In the Heart of the Sea
Well-crafted but insufficiently thrilling adventure from Ron Howard, with Chris Hemsworth
A white whale and a brave sea captain make director Ron Howard’s latest sound like Moby-Dick. It isn’t quite. It is however based on the fascinating story which inspired Herman Melville’s 1851 novel, which was brought to life in 2000 by Nathaniel Philbrick’s nonfiction bestseller, In the Heart of the Sea: The Tragedy of the Whaleship Essex. This ambitious adaptation should have been a contender. Instead it’s a rollicking wet yarn with some high seas, doldrums and morally challenging cuisine. But how could Howard’s well-crafted adventure lack thrills?
Ben Whishaw plays Melville, who coaxes traumatised sailor Tom Nickerson (Brendan Gleeson) to speak of his fateful trip aboard the Essex. We see how the young Nickerson (played beautifully in lengthy flashbacks by new Spider-Man Tom Holland) watched this horrible story unfold, making him the eyewitness Melville needs to pen his classic.
We also meet Chris Hemsworth as First Mate Owen Chase, a heroic figure who’s more Mark Wahlberg than Gregory Peck and coming to the Essex without his promised captaincy. Instead, posh captain George Pollard (Benjamin Walker) is the inexperienced commander, with the stalwart crew – including Chase’s pal Matthew Joy (Cillian Murphy) – almost immediately running into problems. In Ecuador, they hear of a vengeful white whale which they encounter when hunting in the Pacific. Sure enough, the Essex is set upon and destroyed by it. Disappointingly, the beast is rather patchy, unlike the scarred and blazing albino of John Huston’s 1956 take on Moby-Dick.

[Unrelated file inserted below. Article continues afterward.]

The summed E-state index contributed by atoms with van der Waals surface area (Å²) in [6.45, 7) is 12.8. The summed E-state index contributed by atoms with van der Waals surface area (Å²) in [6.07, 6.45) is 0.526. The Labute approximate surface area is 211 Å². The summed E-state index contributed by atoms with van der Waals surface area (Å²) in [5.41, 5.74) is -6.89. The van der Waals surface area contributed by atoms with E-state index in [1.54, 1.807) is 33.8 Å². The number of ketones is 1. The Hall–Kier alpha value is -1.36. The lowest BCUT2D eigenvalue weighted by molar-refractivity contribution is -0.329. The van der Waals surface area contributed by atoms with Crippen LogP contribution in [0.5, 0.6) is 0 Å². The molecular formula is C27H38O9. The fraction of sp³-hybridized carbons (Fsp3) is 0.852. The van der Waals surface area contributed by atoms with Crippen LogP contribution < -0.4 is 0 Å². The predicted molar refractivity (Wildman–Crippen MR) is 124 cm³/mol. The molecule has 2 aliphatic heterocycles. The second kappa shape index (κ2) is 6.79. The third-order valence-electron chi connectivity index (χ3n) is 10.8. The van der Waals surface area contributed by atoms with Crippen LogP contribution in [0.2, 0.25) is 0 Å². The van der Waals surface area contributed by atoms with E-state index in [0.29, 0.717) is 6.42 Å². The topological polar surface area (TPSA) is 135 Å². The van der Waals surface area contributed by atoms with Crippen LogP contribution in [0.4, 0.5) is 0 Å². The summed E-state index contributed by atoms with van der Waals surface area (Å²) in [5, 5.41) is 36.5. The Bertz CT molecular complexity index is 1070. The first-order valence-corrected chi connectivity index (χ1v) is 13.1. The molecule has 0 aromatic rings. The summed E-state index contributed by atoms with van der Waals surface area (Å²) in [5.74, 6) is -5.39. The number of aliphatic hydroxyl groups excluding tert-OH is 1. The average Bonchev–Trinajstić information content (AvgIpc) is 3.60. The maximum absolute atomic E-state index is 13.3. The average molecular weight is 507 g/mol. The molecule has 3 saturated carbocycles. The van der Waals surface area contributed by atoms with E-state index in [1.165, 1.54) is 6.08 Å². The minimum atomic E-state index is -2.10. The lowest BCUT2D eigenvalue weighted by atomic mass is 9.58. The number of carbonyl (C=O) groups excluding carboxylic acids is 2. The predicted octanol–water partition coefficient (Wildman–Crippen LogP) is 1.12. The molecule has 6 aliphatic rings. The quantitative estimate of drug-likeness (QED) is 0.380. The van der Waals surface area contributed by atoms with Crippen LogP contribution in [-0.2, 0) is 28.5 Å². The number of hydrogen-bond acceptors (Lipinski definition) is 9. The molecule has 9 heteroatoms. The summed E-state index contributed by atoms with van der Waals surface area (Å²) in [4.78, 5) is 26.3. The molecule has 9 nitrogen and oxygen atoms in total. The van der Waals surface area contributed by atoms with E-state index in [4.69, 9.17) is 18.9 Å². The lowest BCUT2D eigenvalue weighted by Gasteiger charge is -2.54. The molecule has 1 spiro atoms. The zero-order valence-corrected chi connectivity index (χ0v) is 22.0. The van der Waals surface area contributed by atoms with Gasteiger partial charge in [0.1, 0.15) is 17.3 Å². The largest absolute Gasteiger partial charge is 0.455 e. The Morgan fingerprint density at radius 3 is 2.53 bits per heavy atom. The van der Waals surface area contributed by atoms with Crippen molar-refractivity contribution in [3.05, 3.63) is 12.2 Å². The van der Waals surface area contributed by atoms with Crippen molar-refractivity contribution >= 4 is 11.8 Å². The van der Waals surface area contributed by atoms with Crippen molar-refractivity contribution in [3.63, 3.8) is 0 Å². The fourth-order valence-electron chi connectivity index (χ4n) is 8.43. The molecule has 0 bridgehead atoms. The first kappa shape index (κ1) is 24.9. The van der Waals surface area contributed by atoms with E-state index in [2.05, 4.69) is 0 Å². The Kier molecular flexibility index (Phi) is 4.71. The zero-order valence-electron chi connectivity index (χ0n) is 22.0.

What stops this being as exciting as it was intended to be? An overdependence on CGI certainly. Also, we like whales. It’s hard to cheer them being killed by sailors who, through no fault of their own, look like soggy hipsters. The research, the design, it’s all there but the passion is not, nor the danger of, say, Master and Commander. In the Heart of the Sea is watchable enough. It just doesn’t harpoon us the way its maker intended.
General release from Sat 26 Dec.